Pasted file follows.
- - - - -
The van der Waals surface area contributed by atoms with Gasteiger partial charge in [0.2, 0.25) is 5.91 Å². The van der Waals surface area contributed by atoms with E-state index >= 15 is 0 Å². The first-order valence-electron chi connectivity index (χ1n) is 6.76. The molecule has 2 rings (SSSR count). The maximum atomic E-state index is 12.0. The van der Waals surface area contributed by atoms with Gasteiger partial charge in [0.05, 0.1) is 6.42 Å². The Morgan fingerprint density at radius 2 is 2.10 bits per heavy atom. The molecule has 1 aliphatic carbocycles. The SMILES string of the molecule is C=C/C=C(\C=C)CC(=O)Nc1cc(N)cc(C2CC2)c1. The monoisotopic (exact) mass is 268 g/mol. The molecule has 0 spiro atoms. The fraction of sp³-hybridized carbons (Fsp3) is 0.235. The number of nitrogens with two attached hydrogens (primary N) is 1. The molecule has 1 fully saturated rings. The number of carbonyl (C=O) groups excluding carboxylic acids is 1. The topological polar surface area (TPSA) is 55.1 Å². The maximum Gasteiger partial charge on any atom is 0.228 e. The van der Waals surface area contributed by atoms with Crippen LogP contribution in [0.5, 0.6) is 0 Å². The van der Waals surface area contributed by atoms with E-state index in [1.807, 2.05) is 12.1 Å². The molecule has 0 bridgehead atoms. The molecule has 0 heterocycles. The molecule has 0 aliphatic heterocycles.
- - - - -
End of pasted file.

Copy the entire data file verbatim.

The van der Waals surface area contributed by atoms with Gasteiger partial charge in [0.2, 0.25) is 5.91 Å². The van der Waals surface area contributed by atoms with E-state index >= 15 is 0 Å². The first-order valence-electron chi connectivity index (χ1n) is 6.76. The molecule has 2 rings (SSSR count). The maximum atomic E-state index is 12.0. The van der Waals surface area contributed by atoms with Gasteiger partial charge in [0.05, 0.1) is 6.42 Å². The Morgan fingerprint density at radius 2 is 2.10 bits per heavy atom. The molecule has 1 aliphatic carbocycles. The SMILES string of the molecule is C=C/C=C(\C=C)CC(=O)Nc1cc(N)cc(C2CC2)c1. The monoisotopic (exact) mass is 268 g/mol. The molecule has 0 spiro atoms. The fraction of sp³-hybridized carbons (Fsp3) is 0.235. The number of nitrogens with two attached hydrogens (primary N) is 1. The molecule has 1 fully saturated rings. The number of carbonyl (C=O) groups excluding carboxylic acids is 1. The topological polar surface area (TPSA) is 55.1 Å². The maximum Gasteiger partial charge on any atom is 0.228 e. The van der Waals surface area contributed by atoms with Crippen LogP contribution in [0.5, 0.6) is 0 Å². The van der Waals surface area contributed by atoms with E-state index in [1.807, 2.05) is 12.1 Å². The molecule has 0 bridgehead atoms. The molecule has 0 heterocycles. The molecule has 0 aliphatic heterocycles.